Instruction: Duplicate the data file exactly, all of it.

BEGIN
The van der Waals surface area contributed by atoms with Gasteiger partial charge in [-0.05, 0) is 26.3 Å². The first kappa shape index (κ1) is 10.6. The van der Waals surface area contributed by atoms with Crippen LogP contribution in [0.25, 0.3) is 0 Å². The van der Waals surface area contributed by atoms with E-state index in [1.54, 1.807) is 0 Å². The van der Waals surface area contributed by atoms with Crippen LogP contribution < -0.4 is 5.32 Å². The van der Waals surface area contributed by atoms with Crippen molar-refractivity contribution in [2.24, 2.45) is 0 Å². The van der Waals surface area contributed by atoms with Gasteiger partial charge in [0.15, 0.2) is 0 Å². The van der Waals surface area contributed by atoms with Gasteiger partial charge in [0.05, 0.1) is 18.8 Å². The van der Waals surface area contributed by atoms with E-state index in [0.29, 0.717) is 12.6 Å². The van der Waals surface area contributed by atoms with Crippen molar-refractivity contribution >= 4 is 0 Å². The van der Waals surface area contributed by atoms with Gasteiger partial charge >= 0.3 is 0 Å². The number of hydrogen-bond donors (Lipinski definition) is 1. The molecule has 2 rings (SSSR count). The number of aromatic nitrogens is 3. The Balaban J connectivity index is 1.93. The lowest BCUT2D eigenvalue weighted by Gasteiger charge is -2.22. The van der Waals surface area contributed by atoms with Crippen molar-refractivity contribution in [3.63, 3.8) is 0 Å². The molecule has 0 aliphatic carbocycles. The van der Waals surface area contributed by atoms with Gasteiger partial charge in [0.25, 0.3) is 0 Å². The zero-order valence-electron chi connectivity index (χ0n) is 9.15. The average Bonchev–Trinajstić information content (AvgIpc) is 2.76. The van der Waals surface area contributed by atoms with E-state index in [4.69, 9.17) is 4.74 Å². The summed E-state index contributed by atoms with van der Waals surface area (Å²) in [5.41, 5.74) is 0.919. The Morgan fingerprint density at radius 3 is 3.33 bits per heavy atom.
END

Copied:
The van der Waals surface area contributed by atoms with Gasteiger partial charge in [-0.05, 0) is 26.3 Å². The first kappa shape index (κ1) is 10.6. The van der Waals surface area contributed by atoms with Crippen LogP contribution in [0.25, 0.3) is 0 Å². The van der Waals surface area contributed by atoms with E-state index in [1.54, 1.807) is 0 Å². The van der Waals surface area contributed by atoms with Crippen LogP contribution < -0.4 is 5.32 Å². The van der Waals surface area contributed by atoms with Crippen molar-refractivity contribution in [2.24, 2.45) is 0 Å². The van der Waals surface area contributed by atoms with Gasteiger partial charge in [0.15, 0.2) is 0 Å². The van der Waals surface area contributed by atoms with Gasteiger partial charge in [0.05, 0.1) is 18.8 Å². The van der Waals surface area contributed by atoms with E-state index in [0.29, 0.717) is 12.6 Å². The van der Waals surface area contributed by atoms with Crippen molar-refractivity contribution >= 4 is 0 Å². The van der Waals surface area contributed by atoms with Gasteiger partial charge >= 0.3 is 0 Å². The number of hydrogen-bond donors (Lipinski definition) is 1. The molecule has 2 rings (SSSR count). The number of aromatic nitrogens is 3. The Balaban J connectivity index is 1.93. The lowest BCUT2D eigenvalue weighted by Gasteiger charge is -2.22. The van der Waals surface area contributed by atoms with Crippen molar-refractivity contribution in [3.63, 3.8) is 0 Å². The molecule has 0 aliphatic carbocycles. The van der Waals surface area contributed by atoms with Gasteiger partial charge in [0.25, 0.3) is 0 Å². The zero-order valence-electron chi connectivity index (χ0n) is 9.15. The average Bonchev–Trinajstić information content (AvgIpc) is 2.76. The van der Waals surface area contributed by atoms with E-state index in [4.69, 9.17) is 4.74 Å². The summed E-state index contributed by atoms with van der Waals surface area (Å²) in [5.41, 5.74) is 0.919. The Morgan fingerprint density at radius 3 is 3.33 bits per heavy atom.